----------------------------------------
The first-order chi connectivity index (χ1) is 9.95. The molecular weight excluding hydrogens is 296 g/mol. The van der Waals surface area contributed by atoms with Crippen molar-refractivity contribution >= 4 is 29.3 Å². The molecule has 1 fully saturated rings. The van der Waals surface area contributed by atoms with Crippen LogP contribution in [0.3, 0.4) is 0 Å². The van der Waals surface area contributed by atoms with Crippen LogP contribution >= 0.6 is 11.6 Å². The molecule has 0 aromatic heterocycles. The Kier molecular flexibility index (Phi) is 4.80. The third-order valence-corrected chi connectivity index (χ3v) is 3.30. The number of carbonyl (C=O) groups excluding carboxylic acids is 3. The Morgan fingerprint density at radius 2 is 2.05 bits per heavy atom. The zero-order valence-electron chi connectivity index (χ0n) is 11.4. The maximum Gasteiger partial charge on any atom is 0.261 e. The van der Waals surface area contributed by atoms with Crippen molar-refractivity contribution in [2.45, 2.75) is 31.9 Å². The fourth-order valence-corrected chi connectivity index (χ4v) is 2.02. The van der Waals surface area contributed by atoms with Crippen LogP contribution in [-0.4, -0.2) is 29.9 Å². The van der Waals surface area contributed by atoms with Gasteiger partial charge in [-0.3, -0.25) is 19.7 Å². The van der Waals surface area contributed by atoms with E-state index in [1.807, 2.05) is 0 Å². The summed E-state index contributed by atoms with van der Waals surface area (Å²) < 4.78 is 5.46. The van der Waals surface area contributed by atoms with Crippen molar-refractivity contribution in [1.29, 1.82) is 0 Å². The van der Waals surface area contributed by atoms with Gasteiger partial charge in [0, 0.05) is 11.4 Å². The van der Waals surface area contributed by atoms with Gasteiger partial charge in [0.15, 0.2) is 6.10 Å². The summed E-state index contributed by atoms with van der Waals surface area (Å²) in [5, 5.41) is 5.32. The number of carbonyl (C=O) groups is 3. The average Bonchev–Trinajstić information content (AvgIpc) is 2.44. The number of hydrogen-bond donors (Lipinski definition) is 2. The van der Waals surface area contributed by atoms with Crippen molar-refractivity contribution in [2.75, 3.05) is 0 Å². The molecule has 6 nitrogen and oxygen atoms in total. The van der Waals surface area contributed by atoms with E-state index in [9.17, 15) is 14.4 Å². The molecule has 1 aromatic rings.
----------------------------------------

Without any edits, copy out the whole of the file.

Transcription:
The first-order chi connectivity index (χ1) is 9.95. The molecular weight excluding hydrogens is 296 g/mol. The van der Waals surface area contributed by atoms with Crippen molar-refractivity contribution >= 4 is 29.3 Å². The molecule has 1 fully saturated rings. The van der Waals surface area contributed by atoms with Crippen LogP contribution in [0.3, 0.4) is 0 Å². The van der Waals surface area contributed by atoms with Crippen LogP contribution >= 0.6 is 11.6 Å². The molecule has 0 aromatic heterocycles. The Kier molecular flexibility index (Phi) is 4.80. The third-order valence-corrected chi connectivity index (χ3v) is 3.30. The number of carbonyl (C=O) groups excluding carboxylic acids is 3. The Morgan fingerprint density at radius 2 is 2.05 bits per heavy atom. The zero-order valence-electron chi connectivity index (χ0n) is 11.4. The maximum Gasteiger partial charge on any atom is 0.261 e. The van der Waals surface area contributed by atoms with Crippen molar-refractivity contribution in [2.45, 2.75) is 31.9 Å². The fourth-order valence-corrected chi connectivity index (χ4v) is 2.02. The van der Waals surface area contributed by atoms with Crippen LogP contribution in [-0.4, -0.2) is 29.9 Å². The van der Waals surface area contributed by atoms with Gasteiger partial charge in [-0.3, -0.25) is 19.7 Å². The van der Waals surface area contributed by atoms with E-state index in [1.807, 2.05) is 0 Å². The summed E-state index contributed by atoms with van der Waals surface area (Å²) < 4.78 is 5.46. The van der Waals surface area contributed by atoms with Crippen molar-refractivity contribution in [1.29, 1.82) is 0 Å². The van der Waals surface area contributed by atoms with Gasteiger partial charge in [0, 0.05) is 11.4 Å². The van der Waals surface area contributed by atoms with Gasteiger partial charge in [0.15, 0.2) is 6.10 Å². The summed E-state index contributed by atoms with van der Waals surface area (Å²) in [5, 5.41) is 5.32. The number of carbonyl (C=O) groups is 3. The average Bonchev–Trinajstić information content (AvgIpc) is 2.44. The number of hydrogen-bond donors (Lipinski definition) is 2. The van der Waals surface area contributed by atoms with Crippen molar-refractivity contribution in [2.75, 3.05) is 0 Å². The molecule has 6 nitrogen and oxygen atoms in total. The van der Waals surface area contributed by atoms with E-state index in [9.17, 15) is 14.4 Å². The molecule has 1 aromatic rings.